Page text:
Casings

Most casings on both flooded and dry compressors are cast, normally of grey cast iron. API 619 [5] limits the use of cast iron by specifying steel for services in excess of 400 psig, discharge temperatures in excess of 500°F, and for flammable or toxic gases. While rare, austenitic and high nickel casings have been furnished. On dry compressors, the casing

Figure 4-13. A rotor set for an oil-free helical-lobe compressor. (Courtesy ofA-C Compressor Corporator!)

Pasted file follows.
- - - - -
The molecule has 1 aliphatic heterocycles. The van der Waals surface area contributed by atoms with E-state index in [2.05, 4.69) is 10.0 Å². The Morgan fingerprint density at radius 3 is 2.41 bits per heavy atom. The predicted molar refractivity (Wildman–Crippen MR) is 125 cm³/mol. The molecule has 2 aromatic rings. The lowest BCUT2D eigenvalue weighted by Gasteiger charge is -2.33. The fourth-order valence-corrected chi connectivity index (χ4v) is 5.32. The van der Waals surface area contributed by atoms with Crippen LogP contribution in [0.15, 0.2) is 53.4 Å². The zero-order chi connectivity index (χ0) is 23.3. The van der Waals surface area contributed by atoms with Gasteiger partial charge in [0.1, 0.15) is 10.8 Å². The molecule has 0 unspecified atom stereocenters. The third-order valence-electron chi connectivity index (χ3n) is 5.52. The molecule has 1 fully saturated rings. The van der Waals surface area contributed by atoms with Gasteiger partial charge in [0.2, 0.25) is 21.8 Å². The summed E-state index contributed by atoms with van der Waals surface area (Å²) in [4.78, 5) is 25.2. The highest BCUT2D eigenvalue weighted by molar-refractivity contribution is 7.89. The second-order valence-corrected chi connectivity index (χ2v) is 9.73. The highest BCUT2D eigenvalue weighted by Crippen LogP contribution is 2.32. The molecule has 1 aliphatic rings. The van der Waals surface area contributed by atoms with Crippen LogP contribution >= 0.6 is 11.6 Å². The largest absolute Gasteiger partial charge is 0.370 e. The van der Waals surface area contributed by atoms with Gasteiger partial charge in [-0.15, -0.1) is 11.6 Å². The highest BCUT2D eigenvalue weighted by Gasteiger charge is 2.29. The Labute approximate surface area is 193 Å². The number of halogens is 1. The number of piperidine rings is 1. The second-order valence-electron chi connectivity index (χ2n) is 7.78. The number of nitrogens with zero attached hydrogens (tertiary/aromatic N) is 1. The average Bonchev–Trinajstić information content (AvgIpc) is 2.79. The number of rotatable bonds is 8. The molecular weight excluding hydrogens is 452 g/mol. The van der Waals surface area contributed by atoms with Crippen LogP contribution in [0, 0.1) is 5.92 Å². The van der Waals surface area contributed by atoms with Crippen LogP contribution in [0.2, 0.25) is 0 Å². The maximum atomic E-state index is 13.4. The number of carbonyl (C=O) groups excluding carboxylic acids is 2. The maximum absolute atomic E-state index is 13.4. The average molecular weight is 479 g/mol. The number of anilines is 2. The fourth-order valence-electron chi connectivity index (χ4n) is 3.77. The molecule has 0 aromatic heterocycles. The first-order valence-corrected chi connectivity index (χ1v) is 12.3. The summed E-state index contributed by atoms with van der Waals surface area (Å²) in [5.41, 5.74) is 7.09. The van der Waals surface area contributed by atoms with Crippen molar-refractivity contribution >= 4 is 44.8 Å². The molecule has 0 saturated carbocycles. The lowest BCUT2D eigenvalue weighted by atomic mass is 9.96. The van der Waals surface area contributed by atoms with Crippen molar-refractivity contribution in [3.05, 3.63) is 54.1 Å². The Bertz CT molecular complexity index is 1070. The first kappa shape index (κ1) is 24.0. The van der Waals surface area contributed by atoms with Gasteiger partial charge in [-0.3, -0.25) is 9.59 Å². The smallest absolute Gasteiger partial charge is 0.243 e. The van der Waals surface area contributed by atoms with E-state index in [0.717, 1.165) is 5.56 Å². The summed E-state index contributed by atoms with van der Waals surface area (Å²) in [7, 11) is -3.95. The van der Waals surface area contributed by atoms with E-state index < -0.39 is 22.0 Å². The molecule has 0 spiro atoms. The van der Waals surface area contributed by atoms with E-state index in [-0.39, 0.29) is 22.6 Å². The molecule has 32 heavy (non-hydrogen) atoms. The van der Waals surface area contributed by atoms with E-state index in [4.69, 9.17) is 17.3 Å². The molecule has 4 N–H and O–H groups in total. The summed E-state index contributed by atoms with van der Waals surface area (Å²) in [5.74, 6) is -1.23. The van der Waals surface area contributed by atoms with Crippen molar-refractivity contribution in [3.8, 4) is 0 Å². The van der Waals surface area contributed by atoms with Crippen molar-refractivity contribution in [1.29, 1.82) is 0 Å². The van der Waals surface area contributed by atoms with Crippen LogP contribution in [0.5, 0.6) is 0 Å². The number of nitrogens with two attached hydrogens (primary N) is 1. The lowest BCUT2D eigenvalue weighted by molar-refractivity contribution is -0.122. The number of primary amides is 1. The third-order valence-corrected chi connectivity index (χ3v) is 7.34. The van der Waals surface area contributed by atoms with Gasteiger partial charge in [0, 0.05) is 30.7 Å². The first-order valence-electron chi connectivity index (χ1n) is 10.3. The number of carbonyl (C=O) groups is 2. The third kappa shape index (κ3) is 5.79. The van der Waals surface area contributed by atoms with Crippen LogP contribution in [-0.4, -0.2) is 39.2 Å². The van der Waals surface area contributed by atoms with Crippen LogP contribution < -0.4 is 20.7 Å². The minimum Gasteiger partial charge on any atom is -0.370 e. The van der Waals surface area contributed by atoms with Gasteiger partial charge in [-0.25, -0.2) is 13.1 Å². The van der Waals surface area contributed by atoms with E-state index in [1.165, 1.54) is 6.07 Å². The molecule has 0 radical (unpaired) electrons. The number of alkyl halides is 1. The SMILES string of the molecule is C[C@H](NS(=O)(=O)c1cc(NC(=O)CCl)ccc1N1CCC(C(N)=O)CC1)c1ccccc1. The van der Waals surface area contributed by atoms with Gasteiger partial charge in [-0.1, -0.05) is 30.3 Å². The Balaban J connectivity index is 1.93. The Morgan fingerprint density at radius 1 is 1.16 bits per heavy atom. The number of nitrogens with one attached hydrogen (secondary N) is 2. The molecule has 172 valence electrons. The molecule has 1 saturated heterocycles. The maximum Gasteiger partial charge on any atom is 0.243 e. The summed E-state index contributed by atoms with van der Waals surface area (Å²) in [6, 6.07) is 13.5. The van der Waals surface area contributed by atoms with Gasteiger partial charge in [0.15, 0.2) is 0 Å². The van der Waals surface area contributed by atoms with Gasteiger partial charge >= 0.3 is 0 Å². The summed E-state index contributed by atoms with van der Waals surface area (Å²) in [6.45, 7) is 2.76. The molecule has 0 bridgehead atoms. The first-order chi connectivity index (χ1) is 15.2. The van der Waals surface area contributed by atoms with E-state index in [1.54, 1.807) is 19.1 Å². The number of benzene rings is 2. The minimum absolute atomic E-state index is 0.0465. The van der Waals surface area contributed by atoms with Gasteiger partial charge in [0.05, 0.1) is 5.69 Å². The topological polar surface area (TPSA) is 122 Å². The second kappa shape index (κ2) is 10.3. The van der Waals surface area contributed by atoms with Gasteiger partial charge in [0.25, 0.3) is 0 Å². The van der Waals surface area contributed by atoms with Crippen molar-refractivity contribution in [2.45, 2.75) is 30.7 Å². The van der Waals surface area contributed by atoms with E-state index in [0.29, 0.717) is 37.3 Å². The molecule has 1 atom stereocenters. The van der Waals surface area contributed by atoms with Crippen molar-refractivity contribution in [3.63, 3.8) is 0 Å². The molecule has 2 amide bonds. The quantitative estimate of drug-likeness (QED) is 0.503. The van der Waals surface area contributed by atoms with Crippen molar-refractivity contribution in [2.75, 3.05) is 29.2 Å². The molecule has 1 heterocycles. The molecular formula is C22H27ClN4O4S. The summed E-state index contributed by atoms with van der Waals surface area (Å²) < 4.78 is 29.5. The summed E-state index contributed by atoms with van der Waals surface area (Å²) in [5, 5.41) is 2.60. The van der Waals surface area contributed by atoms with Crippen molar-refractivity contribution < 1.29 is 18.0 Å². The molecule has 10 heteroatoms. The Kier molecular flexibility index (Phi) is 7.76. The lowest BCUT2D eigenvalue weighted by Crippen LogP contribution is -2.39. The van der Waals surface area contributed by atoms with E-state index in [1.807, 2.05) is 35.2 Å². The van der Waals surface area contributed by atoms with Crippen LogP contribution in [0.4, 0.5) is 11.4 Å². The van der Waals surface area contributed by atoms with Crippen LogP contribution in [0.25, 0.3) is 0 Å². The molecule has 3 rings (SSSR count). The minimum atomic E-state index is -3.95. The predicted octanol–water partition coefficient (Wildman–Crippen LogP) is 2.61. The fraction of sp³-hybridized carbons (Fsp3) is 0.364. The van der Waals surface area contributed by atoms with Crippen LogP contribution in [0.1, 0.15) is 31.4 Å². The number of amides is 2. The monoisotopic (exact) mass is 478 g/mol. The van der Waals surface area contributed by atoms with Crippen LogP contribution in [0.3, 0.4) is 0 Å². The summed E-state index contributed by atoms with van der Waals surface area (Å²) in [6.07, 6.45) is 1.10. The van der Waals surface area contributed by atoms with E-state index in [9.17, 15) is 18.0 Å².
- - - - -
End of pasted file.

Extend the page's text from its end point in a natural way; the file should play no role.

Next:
normally includes a water jacket. While referred to as a cooling jacket, the cooling water or alternative fluid is used as a heat sink or casing stabilizer to help control distortions and clearance changes. While castings are used for the iron casings, steel casings may be fabricated or cast and fabricated. Nozzle connections and allowable forces and moments are specified by the API standard, using the NEMA steam turbine equations for the force and moment basis. Most casings are vertically split, using end closures and withdrawing the rotors axially for maintenance. On the larger dry machines, the casing is horizontally split, to facilitate the removal of (he heavier rotors.

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